One of the biggest issues for rainforests is illegal logging. It’s often hard to spot in remote areas, and causes mass destruction to precious tracts of ancient forest. In the Philippines, Secretary Gina Lopez set up a strict directive for all workers of Department of Environment and Natural Resources to save the nation’s remaining forest. And it’s proving much more than mere words. The people are taking action.
1 million Pesos worth of illegal timber confiscated
In early March environmental officials seized more than 1 million Philippine Pesos worth of forest products in Sultan Kudarat and Maguindanao, all of which were illegally taken from the regions’ remote rainforests. Around 35,800 feet of hardwood boards were seized after its alleged owner couldn’t provide the legal documents required to prove the haul was legal.
The wood was intercepted during transport to an undisclosed destination. In the nearby town of Datu Blah Sinsuat, the police and anti-illegal logging unit also seized another 5,800 feet of illegally cut timber, which was en route to Cotabato City. The seized wood is all being held by the police in Datu Blah and Kalamansig.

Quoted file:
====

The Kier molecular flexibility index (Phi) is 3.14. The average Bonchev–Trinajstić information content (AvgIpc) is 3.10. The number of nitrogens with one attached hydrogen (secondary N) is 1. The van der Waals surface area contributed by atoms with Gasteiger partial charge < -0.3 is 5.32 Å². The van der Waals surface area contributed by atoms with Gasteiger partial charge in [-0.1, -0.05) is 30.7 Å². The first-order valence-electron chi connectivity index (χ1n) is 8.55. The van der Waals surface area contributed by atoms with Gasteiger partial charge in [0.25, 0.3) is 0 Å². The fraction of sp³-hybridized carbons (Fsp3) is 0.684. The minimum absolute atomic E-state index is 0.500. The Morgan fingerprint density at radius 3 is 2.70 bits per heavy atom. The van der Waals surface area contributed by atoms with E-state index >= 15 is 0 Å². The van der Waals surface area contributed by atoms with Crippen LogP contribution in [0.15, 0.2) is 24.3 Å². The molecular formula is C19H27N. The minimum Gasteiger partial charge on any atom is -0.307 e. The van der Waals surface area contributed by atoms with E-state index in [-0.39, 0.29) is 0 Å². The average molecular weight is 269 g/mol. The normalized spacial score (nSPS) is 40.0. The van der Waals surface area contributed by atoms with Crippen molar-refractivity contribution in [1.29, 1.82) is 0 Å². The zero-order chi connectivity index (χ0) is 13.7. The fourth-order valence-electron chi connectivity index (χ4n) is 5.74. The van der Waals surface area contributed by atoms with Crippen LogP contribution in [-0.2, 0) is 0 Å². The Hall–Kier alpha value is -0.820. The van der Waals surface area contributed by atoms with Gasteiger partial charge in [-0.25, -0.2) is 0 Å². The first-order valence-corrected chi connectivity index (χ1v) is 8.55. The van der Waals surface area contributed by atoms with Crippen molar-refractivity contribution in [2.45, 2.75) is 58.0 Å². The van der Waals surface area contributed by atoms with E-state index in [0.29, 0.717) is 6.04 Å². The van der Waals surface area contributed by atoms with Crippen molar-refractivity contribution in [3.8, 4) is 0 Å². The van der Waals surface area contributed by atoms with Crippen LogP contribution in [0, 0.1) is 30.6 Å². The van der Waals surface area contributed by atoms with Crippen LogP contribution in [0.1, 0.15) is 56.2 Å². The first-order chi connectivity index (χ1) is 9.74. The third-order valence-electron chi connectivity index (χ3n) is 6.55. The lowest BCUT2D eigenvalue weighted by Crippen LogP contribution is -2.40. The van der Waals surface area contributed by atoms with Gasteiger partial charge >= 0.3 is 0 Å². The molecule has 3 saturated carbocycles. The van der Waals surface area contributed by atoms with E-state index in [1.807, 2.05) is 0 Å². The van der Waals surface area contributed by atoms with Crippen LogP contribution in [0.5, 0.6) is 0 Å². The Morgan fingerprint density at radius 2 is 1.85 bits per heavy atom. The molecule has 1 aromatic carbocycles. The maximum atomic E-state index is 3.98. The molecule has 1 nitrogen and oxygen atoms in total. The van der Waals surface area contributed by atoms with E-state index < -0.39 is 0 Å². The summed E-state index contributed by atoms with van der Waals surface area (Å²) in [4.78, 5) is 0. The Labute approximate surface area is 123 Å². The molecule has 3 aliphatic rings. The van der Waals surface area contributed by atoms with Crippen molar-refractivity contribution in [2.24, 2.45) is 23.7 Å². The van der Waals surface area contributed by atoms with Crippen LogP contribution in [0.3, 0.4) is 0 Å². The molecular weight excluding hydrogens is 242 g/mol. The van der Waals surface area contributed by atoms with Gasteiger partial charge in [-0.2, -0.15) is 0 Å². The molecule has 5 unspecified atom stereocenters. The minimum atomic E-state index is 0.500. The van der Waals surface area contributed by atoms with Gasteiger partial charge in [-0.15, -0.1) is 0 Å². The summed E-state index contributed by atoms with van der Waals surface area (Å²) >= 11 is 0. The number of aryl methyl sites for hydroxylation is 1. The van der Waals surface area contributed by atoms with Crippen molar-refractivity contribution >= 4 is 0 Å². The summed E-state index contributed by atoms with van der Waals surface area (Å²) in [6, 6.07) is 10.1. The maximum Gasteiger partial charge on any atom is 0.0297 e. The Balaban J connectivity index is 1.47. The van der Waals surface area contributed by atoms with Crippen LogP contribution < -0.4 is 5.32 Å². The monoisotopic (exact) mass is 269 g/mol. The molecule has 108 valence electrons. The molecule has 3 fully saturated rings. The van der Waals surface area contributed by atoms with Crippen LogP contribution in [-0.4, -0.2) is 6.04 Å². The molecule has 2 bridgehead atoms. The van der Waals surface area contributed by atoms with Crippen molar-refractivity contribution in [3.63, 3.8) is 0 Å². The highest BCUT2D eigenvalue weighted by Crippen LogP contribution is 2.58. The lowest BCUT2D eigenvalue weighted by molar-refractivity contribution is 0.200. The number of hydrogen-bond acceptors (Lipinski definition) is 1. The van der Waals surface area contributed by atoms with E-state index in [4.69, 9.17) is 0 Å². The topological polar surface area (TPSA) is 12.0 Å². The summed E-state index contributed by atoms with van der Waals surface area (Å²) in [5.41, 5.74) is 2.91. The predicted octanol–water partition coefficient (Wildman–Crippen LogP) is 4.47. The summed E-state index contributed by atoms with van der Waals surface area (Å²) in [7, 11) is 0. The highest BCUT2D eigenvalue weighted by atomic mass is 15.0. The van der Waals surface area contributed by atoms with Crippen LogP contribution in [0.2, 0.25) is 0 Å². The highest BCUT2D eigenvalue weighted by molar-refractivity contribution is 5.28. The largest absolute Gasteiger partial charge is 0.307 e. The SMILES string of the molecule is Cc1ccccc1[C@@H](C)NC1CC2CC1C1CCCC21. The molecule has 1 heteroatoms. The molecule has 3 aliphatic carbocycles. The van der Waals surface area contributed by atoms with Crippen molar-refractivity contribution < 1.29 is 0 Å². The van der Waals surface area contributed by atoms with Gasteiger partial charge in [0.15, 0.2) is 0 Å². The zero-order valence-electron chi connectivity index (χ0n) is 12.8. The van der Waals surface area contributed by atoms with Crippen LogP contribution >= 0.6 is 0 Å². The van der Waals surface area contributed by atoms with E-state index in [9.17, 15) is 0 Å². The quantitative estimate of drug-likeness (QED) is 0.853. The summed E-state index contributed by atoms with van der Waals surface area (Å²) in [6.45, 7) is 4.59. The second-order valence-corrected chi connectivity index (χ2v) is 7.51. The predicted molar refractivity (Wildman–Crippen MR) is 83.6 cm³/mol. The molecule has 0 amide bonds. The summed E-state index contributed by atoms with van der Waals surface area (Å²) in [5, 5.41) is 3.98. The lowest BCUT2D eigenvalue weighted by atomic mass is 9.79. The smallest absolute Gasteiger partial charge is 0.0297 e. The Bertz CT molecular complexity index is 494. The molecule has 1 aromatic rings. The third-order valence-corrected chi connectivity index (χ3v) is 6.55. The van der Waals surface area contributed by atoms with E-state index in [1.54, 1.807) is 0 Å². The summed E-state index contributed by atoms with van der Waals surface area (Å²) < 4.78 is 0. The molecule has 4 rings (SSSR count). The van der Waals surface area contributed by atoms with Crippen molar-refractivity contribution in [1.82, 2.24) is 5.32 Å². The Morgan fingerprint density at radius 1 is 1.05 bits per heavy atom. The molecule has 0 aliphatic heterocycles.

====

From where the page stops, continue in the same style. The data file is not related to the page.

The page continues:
Local villagers foil the illegal loggers
Datu Blah Sinsuat’s municipal police chief told the press that local villagers from Nalkan tipped off the police about the illegal timber, great news because it means locals are playing a vital active role in protecting the forests they rely on, a burden that’s too extensive for the police and authorities to shoulder alone.
The more locals get involved in protecting rainforests, the better
As a general rule, the more local and indigenous and local people get involved in protecting their precious forests, the better protected they will be. The more likely they are to be caught and lose their illegal harvest, potentially attracting large fines and even imprisonment, the less likely lawbreakers will be to get involved with illegal logging.